Movie review of “Now You See Me 2”: The gang — including Mark Ruffalo, Morgan Freeman, Michael Caine, Jesse Eisenberg, Woody Harrelson, Dave Franco and Lizzy Caplan — returns for One Last Heist, but will anyone really care? Rating: 2 stars out of 4.
The original “Now You See Me,” in theaters three summers ago, made a lot of money but nonetheless vanished like a puff of smoke from the minds of anyone who saw it. Not that it was bad, exactly — no film in which Mark Ruffalo, Morgan Freeman and Michael Caine share a screen can be a total waste of time — but it was the kind of movie that reminded you of a dozen other movies, yet never found its own flavor.
Now, the magician/superhero/con artists/whatever-they-are from the original film, known as the Four Horsemen although there’s actually at least five of them, are back, more or less, for “Now You See Me 2.” (Lizzy Caplan subs for Isla Fisher in this edition, as apparently there can only be one female horseman at a time.) This time, Our Gang — which also includes Jesse Eisenberg (in yet another variant of his Cranky Guy in a Hoodie persona), Woody Harrelson and Dave Franco — emerges from hiding to pull off One Last Heist: recovering an all-powerful computer chip stolen from reclusive yet charming businessman Walter Mabry (Daniel Radcliffe).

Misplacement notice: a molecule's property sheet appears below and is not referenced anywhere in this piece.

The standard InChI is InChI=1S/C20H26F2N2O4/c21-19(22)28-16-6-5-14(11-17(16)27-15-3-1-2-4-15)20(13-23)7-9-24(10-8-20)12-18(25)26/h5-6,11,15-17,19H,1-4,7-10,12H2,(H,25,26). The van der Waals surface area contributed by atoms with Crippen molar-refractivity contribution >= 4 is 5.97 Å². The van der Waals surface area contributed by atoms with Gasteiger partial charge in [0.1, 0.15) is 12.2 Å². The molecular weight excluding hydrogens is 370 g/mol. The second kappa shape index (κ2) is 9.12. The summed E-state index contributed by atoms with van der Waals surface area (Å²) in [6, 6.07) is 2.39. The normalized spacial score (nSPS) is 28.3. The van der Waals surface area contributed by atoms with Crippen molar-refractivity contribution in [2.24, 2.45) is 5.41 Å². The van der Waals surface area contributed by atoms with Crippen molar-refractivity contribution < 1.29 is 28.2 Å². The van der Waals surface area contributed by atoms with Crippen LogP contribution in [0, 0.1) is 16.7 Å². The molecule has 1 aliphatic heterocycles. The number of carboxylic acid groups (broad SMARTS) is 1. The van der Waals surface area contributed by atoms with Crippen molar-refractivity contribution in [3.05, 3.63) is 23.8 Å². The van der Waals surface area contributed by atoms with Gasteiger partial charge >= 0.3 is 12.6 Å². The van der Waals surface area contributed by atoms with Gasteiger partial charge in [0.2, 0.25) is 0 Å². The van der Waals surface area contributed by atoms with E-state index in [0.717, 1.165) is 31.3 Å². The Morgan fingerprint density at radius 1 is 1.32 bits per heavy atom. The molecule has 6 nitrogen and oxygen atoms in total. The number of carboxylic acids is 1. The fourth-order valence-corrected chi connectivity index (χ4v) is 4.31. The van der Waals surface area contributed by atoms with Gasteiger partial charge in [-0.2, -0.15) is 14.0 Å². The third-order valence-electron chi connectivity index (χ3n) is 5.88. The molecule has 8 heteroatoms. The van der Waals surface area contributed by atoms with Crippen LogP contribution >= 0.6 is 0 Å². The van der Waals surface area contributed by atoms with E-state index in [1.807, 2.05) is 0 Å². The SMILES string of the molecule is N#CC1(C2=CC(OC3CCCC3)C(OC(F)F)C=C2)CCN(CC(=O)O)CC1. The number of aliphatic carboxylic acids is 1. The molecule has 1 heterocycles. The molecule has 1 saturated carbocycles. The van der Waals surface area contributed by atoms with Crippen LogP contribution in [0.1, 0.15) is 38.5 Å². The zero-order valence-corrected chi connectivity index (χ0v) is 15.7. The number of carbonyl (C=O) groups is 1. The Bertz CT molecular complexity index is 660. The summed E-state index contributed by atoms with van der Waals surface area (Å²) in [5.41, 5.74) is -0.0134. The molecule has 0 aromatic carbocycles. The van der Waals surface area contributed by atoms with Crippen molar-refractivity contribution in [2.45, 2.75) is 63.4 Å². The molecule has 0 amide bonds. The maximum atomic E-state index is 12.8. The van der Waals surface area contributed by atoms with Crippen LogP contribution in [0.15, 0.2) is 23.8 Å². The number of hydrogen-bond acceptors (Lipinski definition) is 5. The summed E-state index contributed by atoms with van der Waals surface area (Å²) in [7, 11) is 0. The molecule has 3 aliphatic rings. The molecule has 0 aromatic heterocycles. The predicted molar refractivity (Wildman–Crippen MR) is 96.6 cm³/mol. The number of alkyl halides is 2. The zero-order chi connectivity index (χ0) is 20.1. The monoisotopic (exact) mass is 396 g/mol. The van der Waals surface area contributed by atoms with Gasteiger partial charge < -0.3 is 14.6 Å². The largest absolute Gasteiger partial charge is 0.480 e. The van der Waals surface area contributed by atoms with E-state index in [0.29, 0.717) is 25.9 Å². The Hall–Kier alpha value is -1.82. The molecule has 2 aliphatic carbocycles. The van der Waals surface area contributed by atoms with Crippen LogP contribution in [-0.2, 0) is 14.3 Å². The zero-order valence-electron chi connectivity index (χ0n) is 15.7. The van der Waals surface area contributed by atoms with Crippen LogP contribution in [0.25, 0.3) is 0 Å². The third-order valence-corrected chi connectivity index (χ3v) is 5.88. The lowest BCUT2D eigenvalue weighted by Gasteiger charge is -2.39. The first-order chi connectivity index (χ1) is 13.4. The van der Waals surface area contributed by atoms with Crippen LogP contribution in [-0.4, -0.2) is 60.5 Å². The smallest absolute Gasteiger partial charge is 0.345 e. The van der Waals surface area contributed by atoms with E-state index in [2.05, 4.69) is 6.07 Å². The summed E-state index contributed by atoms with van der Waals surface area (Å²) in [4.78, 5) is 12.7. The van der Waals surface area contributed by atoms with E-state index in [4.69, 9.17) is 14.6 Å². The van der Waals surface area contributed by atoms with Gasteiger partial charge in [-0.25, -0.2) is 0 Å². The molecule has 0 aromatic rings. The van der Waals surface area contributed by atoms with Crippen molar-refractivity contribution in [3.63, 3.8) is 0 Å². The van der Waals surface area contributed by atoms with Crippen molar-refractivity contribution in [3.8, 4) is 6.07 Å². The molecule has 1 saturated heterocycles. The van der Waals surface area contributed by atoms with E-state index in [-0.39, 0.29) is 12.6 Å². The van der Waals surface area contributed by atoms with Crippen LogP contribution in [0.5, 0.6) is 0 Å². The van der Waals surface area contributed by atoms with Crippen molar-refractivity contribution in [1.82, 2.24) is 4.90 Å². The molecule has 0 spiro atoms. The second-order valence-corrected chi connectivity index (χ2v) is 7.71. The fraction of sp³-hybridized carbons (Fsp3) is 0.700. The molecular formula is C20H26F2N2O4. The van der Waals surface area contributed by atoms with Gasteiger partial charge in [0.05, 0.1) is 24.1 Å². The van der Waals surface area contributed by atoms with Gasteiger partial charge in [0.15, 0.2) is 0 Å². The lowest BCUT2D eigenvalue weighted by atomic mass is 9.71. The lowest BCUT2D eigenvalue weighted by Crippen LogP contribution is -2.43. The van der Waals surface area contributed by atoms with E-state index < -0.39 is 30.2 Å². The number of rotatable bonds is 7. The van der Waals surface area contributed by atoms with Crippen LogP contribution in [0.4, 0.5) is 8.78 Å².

Can they do it? Will anyone care? Everything looks glossy and expensive, as director Jon M. Chu and screenwriter Ed Solomon whisk the action from New York to Macau to London, and the A-list cast does their best to keep things lively. Harrelson has some fun with a double role (who knew Merritt had a rogue twin?), and Radcliffe is, as always, charming. Speaking of a tech tycoon now his sworn enemy, Mabry says, “Owen and I were like the Beatles, if the Beatles were …” “ … Elfin?” someone suggests, earning a dirty look.
Movie Review ★★
‘Now You See Me 2,’ with Jesse Eisenberg, Mark Ruffalo, Daniel Radcliffe, Woody Harrelson, Morgan Freeman, Lizzy Caplan, Dave Franco, Jay Chou, Sanaa Lathan, Michael Caine. Directed by Jon M. Chu, from a screenplay by Ed Solomon. 129 minutes. Rated PG-13 for violence and some language. Several theaters.
But the basic problem here remains: Magic is the language these characters speak, and magic just doesn’t work on a movie screen — because it’s magic already. We’ve got no way of knowing whether the sleight-of-hand tricks constantly being performed are for real, so it’s impossible to be impressed by them. And once you take away that language, what remains is, well, “Ocean’s 11” minus half the crew and much of the cleverness. Try to remember this movie, a few days after seeing it, and you’ll find that — like magic — it’s disappeared.
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